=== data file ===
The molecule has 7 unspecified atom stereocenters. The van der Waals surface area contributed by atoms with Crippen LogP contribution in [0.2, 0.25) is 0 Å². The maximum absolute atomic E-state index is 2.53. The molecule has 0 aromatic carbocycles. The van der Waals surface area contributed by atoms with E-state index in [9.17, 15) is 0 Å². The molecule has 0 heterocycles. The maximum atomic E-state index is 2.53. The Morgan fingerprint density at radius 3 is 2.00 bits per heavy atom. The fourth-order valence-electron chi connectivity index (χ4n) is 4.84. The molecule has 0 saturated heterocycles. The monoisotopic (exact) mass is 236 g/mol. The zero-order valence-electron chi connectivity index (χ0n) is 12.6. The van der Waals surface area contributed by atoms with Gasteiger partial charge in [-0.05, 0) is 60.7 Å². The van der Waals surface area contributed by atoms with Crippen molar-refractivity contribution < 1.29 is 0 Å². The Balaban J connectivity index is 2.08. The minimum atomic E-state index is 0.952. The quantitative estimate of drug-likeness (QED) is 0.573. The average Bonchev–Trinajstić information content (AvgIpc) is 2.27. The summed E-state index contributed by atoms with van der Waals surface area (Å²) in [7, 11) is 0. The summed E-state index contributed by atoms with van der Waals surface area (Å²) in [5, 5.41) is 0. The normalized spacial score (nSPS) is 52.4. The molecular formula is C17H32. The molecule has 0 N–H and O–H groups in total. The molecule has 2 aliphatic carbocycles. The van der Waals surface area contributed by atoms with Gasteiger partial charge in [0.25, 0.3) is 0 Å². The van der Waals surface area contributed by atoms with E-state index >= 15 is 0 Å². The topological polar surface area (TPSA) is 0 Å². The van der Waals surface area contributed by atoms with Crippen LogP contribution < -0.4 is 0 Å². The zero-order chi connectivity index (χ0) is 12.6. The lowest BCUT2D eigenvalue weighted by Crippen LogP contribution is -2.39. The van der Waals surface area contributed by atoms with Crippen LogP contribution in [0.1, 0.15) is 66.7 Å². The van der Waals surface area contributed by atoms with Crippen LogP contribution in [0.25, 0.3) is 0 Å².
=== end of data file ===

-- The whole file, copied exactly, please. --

The molecule has 7 unspecified atom stereocenters. The van der Waals surface area contributed by atoms with Crippen LogP contribution in [0.2, 0.25) is 0 Å². The maximum absolute atomic E-state index is 2.53. The molecule has 0 aromatic carbocycles. The van der Waals surface area contributed by atoms with E-state index in [9.17, 15) is 0 Å². The molecule has 0 heterocycles. The maximum atomic E-state index is 2.53. The Morgan fingerprint density at radius 3 is 2.00 bits per heavy atom. The fourth-order valence-electron chi connectivity index (χ4n) is 4.84. The molecule has 0 saturated heterocycles. The monoisotopic (exact) mass is 236 g/mol. The zero-order valence-electron chi connectivity index (χ0n) is 12.6. The van der Waals surface area contributed by atoms with Gasteiger partial charge in [-0.05, 0) is 60.7 Å². The van der Waals surface area contributed by atoms with Crippen molar-refractivity contribution < 1.29 is 0 Å². The Balaban J connectivity index is 2.08. The minimum atomic E-state index is 0.952. The quantitative estimate of drug-likeness (QED) is 0.573. The average Bonchev–Trinajstić information content (AvgIpc) is 2.27. The summed E-state index contributed by atoms with van der Waals surface area (Å²) in [7, 11) is 0. The summed E-state index contributed by atoms with van der Waals surface area (Å²) in [5, 5.41) is 0. The normalized spacial score (nSPS) is 52.4. The molecular formula is C17H32. The molecule has 0 N–H and O–H groups in total. The molecule has 2 aliphatic carbocycles. The van der Waals surface area contributed by atoms with Gasteiger partial charge in [0.25, 0.3) is 0 Å². The van der Waals surface area contributed by atoms with E-state index >= 15 is 0 Å². The topological polar surface area (TPSA) is 0 Å². The van der Waals surface area contributed by atoms with Crippen LogP contribution < -0.4 is 0 Å². The zero-order chi connectivity index (χ0) is 12.6. The lowest BCUT2D eigenvalue weighted by Crippen LogP contribution is -2.39. The van der Waals surface area contributed by atoms with Crippen LogP contribution in [0.1, 0.15) is 66.7 Å². The van der Waals surface area contributed by atoms with Crippen LogP contribution in [0.25, 0.3) is 0 Å².